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01-03-2012 | Empirical Research | Uitgave 3/2012

Journal of Youth and Adolescence 3/2012

Gendered Academic Adjustment among Asian American Adolescents in an Emerging Immigrant Community

Tijdschrift:
Journal of Youth and Adolescence > Uitgave 3/2012
Auteurs:
Lisa Kiang, Andrew J. Supple, Gabriela L. Stein, Laura M. Gonzalez

Abstract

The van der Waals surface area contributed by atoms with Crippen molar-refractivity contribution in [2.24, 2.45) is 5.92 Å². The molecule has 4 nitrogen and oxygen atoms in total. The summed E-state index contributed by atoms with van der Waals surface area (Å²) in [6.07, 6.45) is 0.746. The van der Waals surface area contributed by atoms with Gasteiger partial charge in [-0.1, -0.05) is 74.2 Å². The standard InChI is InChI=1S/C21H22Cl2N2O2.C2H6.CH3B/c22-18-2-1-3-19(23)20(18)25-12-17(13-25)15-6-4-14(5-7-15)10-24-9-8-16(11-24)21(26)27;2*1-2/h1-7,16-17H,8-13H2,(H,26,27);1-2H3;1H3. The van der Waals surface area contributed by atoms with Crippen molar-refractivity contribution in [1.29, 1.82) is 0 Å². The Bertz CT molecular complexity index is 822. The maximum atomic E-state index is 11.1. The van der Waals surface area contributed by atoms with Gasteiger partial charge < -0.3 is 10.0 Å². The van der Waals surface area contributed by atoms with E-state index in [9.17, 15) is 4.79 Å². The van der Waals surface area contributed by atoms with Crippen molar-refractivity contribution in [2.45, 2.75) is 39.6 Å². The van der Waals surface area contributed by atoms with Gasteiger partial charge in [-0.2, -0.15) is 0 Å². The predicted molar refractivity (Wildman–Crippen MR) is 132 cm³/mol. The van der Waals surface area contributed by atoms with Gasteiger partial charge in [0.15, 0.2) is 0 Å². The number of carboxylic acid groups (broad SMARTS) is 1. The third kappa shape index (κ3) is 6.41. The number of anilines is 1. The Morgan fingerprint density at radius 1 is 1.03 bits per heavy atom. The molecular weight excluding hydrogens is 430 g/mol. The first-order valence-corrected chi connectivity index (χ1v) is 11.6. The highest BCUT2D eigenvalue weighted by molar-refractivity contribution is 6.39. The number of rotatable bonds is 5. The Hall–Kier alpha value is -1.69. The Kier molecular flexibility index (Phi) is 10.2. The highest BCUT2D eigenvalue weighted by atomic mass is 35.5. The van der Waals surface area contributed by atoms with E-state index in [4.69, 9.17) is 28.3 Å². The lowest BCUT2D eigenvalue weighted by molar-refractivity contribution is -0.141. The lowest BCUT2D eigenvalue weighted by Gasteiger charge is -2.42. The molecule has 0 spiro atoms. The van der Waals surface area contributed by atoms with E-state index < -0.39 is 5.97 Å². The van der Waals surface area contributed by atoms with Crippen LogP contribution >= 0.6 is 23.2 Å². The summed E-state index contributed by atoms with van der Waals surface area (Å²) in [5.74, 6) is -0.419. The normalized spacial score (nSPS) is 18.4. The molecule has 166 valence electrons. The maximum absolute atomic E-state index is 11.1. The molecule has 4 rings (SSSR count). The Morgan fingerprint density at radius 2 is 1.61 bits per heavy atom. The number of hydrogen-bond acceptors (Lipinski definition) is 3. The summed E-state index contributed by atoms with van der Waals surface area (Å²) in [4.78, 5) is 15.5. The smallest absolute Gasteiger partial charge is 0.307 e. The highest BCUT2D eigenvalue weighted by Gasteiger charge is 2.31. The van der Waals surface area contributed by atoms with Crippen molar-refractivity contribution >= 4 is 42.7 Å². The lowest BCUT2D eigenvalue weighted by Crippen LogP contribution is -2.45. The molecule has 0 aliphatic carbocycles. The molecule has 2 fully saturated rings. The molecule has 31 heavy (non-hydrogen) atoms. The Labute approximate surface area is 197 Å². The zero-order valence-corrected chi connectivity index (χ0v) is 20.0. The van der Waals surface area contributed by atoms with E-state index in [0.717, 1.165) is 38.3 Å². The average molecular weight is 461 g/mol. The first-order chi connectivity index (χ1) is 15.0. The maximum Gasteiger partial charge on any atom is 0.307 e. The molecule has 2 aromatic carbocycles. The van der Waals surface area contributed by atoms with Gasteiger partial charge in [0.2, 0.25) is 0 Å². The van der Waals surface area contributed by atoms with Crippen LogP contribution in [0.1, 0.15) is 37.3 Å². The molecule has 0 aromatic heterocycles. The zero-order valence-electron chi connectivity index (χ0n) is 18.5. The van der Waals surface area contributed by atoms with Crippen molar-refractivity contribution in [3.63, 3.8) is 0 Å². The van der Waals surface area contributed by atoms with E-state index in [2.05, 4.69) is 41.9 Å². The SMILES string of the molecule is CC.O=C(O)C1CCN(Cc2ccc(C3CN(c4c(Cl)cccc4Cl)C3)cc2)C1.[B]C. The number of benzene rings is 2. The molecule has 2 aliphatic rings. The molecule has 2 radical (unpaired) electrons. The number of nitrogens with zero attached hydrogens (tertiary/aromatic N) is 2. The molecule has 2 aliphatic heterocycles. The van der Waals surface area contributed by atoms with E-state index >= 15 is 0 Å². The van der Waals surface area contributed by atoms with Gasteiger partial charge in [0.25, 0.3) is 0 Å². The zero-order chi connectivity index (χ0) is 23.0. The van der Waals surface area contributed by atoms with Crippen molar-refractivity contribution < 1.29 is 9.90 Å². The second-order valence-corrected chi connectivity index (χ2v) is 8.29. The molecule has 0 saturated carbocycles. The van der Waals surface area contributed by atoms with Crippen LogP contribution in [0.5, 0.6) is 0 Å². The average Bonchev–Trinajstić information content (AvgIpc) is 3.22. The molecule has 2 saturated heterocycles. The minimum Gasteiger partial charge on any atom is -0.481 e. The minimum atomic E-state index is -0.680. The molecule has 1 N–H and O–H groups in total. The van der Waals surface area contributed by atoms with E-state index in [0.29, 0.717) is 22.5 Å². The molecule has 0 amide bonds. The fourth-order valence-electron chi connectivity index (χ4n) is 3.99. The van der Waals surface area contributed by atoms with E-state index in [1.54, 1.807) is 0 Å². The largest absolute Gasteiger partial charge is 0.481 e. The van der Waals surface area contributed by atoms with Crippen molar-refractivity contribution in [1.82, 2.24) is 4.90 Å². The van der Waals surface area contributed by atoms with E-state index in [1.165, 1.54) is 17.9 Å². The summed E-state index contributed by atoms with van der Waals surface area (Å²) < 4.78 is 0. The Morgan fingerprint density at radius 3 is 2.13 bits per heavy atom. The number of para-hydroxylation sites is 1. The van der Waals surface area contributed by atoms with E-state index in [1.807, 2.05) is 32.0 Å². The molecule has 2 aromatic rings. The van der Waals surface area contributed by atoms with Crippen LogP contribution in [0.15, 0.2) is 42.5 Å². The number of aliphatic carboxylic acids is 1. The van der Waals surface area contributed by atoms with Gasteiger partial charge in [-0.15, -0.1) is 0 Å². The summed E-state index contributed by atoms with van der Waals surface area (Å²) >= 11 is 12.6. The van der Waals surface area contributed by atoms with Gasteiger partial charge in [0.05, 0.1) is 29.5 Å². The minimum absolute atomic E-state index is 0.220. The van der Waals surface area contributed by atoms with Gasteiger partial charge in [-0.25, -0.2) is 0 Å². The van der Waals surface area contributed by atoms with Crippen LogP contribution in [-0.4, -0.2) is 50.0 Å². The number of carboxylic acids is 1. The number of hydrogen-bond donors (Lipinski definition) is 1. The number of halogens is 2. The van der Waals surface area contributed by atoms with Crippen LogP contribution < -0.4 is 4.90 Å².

Research on the academic adjustment of immigrant adolescents has been predominately conducted in large cities among established migration areas. To broaden the field’s restricted focus, data from 172 (58% female) Asian American adolescents who reside within a non-traditional or emerging immigrant community in the Southeastern US were used to examine gender differences in academic adjustment as well as school, family, and cultural variables as potential mediators of gender differences found. Results suggest that girls report significantly higher educational goals, intrinsic academic motivation, and utility value of school compared to boys. These gender differences are statistically mediated by ethnic exploration and family processes, most prominently, family respect. School connectedness and perceived discrimination are also associated with academic adjustment at the bivariate level, suggesting that academic success may be best promoted if multiple domains of influence can be targeted.

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